"There are known knowns. These are things we know that we know. There are known unknowns. That is to say, there are things that we know we donâ€™t know. But there are also unknown unknowns. These are things we donâ€™t know we donâ€™t know.â€ť â€” Donald Rumsfeld
All three of the scenarios so confusingly described by former Secretary of State Rumsfeld were in play before my eyes July 12.
The place â€” the court of Judge Gary Arnold.
The reason â€” a motion to quash, or set aside, a requirement to provide information regarding anonymous bloggers.
The passing of American icon Andy Griffith has caused a major shift in attention to Mayberry, the mythical town where Sheriff Andy Taylor rarely had to do any sheriffing, but dispensed lots of homespun wisdom that served a higher calling.
Everybody would have liked to live in Mayberry.
That's not surprising because it was a place where although everybody knew everybody else's business â€” not always desirable â€” more importantly, it was a place where people took care of each other. And love was the common denominator that held them together.
If there's anything I hate to spend money on, it's an appliance.
Just think about it. This is not an unreasonable position to take.
Once an appliance gets to your house, no one but family members and pets will ever see it again, save for an occasional perusal from a repairman in the event of a malfunction.
I mean, it's not like you might have company for dinner and you would take time to fancy up the washing machine in case the guests should peek into the utility room.
An appliance is just there.
You can't drive it.
You can't wear it.
You can't eat it.
You can't drink it.
Subtlety is an art form that, when placed in the hands of the skilled, can deliver a message so seemingly insignificant that it is absorbed without conscious resistance. A well-worded sermon plants a seed that provides strength for the future when comfort is needed. A word of praise from a teacher will silently build confidence for that moment when everything may change for the student.
I've never been to a live wrestling match, but I have seen the sport demonstrated on TV.
Pardon me. I'm told by male members of the Courier staff that I mispronounced/misspelled the event. Real fans, they tell me, call the sport "wrassling."
A thousand pardons.
The attention to wrestling/wrassling came into newsroom discussion because of a planned event next week in Benton. A number of wrestling/wrassling stars will be performing here in conjunction with Benton's first Freedom Fest.
When I was in third grade, Miss Erma Trice assigned us to write a paper on our ambitions.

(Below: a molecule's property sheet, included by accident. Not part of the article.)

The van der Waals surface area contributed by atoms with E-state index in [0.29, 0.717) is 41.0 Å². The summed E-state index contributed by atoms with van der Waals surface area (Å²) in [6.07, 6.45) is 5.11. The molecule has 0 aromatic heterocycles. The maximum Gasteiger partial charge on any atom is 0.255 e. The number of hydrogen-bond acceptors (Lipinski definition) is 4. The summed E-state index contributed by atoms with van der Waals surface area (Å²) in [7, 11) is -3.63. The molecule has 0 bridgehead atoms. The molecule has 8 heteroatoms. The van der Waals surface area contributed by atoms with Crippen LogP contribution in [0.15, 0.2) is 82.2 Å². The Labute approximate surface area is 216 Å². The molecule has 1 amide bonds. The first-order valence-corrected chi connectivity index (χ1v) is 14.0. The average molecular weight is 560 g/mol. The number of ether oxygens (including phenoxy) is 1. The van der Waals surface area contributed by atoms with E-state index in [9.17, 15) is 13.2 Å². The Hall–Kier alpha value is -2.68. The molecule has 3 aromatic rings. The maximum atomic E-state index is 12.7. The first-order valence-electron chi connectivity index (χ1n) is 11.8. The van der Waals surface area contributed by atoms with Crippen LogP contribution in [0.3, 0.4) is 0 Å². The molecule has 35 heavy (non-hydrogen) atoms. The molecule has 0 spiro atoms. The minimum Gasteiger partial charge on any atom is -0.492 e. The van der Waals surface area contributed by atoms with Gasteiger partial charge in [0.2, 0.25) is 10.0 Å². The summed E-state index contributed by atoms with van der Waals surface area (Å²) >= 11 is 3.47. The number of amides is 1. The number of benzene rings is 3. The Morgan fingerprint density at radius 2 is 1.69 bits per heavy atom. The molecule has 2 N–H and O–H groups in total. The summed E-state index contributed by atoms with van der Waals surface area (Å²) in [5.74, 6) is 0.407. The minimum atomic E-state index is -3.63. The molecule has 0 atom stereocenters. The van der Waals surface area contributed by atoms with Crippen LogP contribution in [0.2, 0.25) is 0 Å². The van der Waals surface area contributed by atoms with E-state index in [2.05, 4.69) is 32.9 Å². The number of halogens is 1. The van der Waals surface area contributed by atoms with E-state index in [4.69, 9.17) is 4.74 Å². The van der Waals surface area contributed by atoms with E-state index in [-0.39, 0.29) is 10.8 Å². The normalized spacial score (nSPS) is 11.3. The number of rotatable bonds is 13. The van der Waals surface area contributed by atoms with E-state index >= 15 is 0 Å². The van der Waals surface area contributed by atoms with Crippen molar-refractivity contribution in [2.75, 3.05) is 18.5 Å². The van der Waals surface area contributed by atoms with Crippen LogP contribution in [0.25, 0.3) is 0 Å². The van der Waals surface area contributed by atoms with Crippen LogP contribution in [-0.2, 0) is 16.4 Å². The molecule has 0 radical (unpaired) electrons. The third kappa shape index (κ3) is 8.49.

At that juncture my heroine was Esther Williams, the movie star/Olympic swimmer that thrilled me with the water ballets I watched on the big screen at James Theatre in Cotton Plant.
There wasn't a doubt in my mind that I could be the next in line to claim her spot in stardom.
In the paper for Miss Erma, I wrote about my desire to "grow up and be just like Esther Williams."
I told about this dream with much flourish because I truly believed it.
Watching the newscasts of Queen Elizabeth's Diamond Jubilee celebration, I'm once again reminded of the similarities between the British monarch and my mother.
Though I could address several factors to illustrate the comparison, the most obvious one is the queen's purse.
Nay. Make that her pocketbook.
Queen Elizabeth always carries a pocketbook. It may be of natural straw, patent leather, black velvet, satin brocade or the finest lace, but the style never changes. It's a double-strapped handbag that opens like a book and closes with a clasp in the center.
Identifying a musical work has been a fun thing in our family for as long as I have memory.
We'll hear something on the radio or on a TV show and I can't rest until I recall the song title.
My spouse frequently said I should have gotten on the old TV show, "Name That Tune." He thought I could have won the top prize.
It's true that most of the time I can spit out the name immediately, but when I can't, it's painful.
As a lifelong grammarian, I frequently shudder at what has happened to ordinary conversation.
I grew up around two cousins and an aunt who constantly corrected any of my deviations from proper speech.
Instead of resenting this, I actually appreciated it. Their well-meaning corrections helped me to speak and write correctly most of the time.
Words are my life. This has been so for as long as I have memory. But there are times when words are inadequate to express what one feels.
I'm living in such a time.
As most people know, on May 4 I suffered the greatest loss I have known. This was the final day of life for my husband of 36, nearly 37, years.
Before this happened, I thought I understood grief. I've buried both my parents and other loved ones and said the final goodbyes to friends who were as close as family. But losing a spouse? It's an experience unlike any other.
Only those who have been there know what I mean.